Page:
“It’s easy to see why. MicroLED has the potential for the same perfect black levels as OLED and higher brightness than any current display technology, all with excellent color and without the viewing angle and uniformity issues of LCD,” Morrison writes. “Right now the issue with MicroLED isn’t image quality, it’s manufacturing. The sources cited in the Apple report say the screens are more difficult to produce than OLED displays, to the extent that Apple almost pulled out of development a year ago.”
“One problem is that when you shrink LEDs, the total amount of light they produce goes down. So you either need to drive them harder, increase their efficiency, or both. Just driving them harder introduces new issues. You’ll find yourself needing a lot more electricity and dissipating a lot more heat,” Morrison writes. “Getting the gap between the pixels, or the ‘pitch size,’ down is another huge challenge, since the circuitry and other necessary elements can only get so small. If the pitch size can’t shrink, there’s a limit to how small a MicroLED TV a company can make. Sure, wall-sized TVs are cool, but no one will buy them.”
“Instead of a handful, or maybe a few dozen, yellow-blue ‘white’ LEDs like you get on a normal TV, you have 8.3 million LEDs, one for each pixel on a 4K 3,840×2,160 display,” Morrison writes. “Actually, it’s way worse than that, since you need red, green and blue LEDs. So that means there’s nearly 25 million total LEDs, more than 8 million for each of the primary colors. Each RGB trio is packaged as one pixel.”
Read more in the full article here.
MacDailyNews Take: As Morrison notes, the potential is great. MicroLED, when perfected, will offer brighter images than OLED, but with the same ability to turn off each pixel, for perfect blacks. MicroLED will offer more a realistic image than OLED and better HDR reproduction. This is why Apple is working on it and we bet Apple will get there, too! It may take a couple more years, but this is an achievable engineering challenge given Apple’s money and talent.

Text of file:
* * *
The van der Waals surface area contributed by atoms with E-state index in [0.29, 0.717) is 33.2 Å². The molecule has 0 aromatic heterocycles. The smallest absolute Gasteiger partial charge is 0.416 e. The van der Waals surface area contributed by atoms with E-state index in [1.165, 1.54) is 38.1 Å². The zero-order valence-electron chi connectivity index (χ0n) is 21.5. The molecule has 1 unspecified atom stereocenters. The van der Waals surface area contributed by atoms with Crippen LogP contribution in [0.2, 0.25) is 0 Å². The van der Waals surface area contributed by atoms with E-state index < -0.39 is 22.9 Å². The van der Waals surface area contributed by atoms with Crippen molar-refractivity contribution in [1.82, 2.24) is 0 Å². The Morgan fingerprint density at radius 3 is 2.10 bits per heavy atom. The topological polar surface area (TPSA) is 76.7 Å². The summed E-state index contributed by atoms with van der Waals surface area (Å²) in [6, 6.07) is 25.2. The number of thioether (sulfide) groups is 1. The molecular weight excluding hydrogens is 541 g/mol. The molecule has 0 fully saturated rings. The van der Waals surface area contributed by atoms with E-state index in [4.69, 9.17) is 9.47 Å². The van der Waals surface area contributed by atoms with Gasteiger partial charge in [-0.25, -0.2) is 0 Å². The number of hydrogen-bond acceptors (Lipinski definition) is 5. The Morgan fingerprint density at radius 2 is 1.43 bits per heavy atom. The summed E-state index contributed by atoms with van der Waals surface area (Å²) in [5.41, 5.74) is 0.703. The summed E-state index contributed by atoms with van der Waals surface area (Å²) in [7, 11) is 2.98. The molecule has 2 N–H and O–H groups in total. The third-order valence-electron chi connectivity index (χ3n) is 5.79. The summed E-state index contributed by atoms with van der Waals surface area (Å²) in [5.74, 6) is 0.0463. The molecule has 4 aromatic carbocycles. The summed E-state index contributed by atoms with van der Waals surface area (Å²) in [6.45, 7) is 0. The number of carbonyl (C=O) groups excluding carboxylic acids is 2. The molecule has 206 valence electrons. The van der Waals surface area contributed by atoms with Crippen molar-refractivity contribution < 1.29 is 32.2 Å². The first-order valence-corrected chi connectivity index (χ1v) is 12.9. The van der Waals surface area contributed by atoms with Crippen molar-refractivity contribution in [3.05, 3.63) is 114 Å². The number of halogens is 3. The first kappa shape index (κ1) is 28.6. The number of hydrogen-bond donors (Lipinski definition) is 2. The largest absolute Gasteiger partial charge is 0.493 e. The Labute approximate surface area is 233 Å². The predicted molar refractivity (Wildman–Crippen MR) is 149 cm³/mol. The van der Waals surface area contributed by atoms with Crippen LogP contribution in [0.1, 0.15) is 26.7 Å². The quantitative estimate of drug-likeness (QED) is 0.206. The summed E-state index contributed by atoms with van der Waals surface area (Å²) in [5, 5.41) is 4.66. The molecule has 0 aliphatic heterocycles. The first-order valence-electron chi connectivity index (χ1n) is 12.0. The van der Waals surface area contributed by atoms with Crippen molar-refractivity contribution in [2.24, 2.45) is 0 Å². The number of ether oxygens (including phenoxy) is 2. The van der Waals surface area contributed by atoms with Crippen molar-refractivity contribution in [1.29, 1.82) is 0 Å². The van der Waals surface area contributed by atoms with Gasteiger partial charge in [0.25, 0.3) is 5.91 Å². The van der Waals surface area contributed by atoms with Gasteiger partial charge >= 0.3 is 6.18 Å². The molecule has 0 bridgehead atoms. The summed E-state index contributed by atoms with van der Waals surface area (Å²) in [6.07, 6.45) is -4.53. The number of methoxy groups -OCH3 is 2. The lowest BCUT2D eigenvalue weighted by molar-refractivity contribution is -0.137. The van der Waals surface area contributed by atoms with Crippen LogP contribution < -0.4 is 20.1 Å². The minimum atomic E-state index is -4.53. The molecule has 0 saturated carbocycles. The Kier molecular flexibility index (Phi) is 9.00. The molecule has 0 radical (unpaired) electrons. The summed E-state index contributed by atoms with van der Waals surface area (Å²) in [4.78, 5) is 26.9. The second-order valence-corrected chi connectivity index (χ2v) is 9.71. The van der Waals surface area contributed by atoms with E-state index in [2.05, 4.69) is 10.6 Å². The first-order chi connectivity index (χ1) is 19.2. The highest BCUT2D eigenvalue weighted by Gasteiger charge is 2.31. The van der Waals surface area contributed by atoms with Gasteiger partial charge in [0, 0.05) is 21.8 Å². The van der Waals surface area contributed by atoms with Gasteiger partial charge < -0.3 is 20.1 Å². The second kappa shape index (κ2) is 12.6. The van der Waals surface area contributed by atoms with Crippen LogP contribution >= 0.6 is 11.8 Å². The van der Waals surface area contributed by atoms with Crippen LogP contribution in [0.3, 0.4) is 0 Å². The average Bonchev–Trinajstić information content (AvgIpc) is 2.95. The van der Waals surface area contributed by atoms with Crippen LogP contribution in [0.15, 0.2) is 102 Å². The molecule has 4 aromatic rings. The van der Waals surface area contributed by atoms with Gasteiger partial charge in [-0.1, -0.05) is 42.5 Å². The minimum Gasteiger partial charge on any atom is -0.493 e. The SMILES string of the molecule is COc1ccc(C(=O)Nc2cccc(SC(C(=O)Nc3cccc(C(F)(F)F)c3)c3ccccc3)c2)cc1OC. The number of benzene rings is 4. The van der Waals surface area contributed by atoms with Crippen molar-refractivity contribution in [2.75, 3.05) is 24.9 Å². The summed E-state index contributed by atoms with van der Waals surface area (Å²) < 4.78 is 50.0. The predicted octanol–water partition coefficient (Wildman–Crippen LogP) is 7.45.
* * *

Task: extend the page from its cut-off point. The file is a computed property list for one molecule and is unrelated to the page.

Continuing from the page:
And, providing even more impetus, with the technology in hand, hopefully well-protected, Apple will be free from using Samsung components is they so choose.
As per Apple’s current OLED displays:
Apple individually calibrates every single iPhone X unit before it leaves the factory. And Apple’s OLED iPhone X’s feature TrueTone. Those are two big reasons, among others, why Apple’s iPhone X displays are particularly special vs. other Samsung-made OLED screens. — MacDailyNews, November 13, 2017
“Apple’s version of an OLED screen is manufactured by Samsung, but is not an off-the-shelf Samsung part. It’s a custom-built, diamond-pattern OLED array that was built to Apple specifications and driven by an Apple display driver. This screen is not comparable to screens found in Samsung devices on a variety of levels.” – TechCrunch, October 31, 2017
Samsung, Sharp and other stocks fall on report that Apple is working its own MicroLED displays – March 19, 2018
Apple is developing its own MicroLED displays in a secret manufacturing facility – March 19, 2018
Apple hits speed bump in Micro LED development – November 20, 2017
Stop the fake news! Apple’s iPhone X OLED display is not just like any other Samsung offering – November 16, 2017
DisplayMate: Apple’s iPhone X has the most color accurate display we’ve ever measured; it is visually indistinguishable from perfect – November 8, 2017
Apple plans micro-LED displays for wearable devices; could come as soon as 2018 – June 8, 2017
Apple’s research in micro-LED displays highlights a fundamental strategic shift – June 29, 2016
Apple acquires 21 LuxVue patents with some using synthetic sapphire – May 6, 2014
Apple acquires LuxVue, maker of power efficient micro-LED technology – May 2, 2014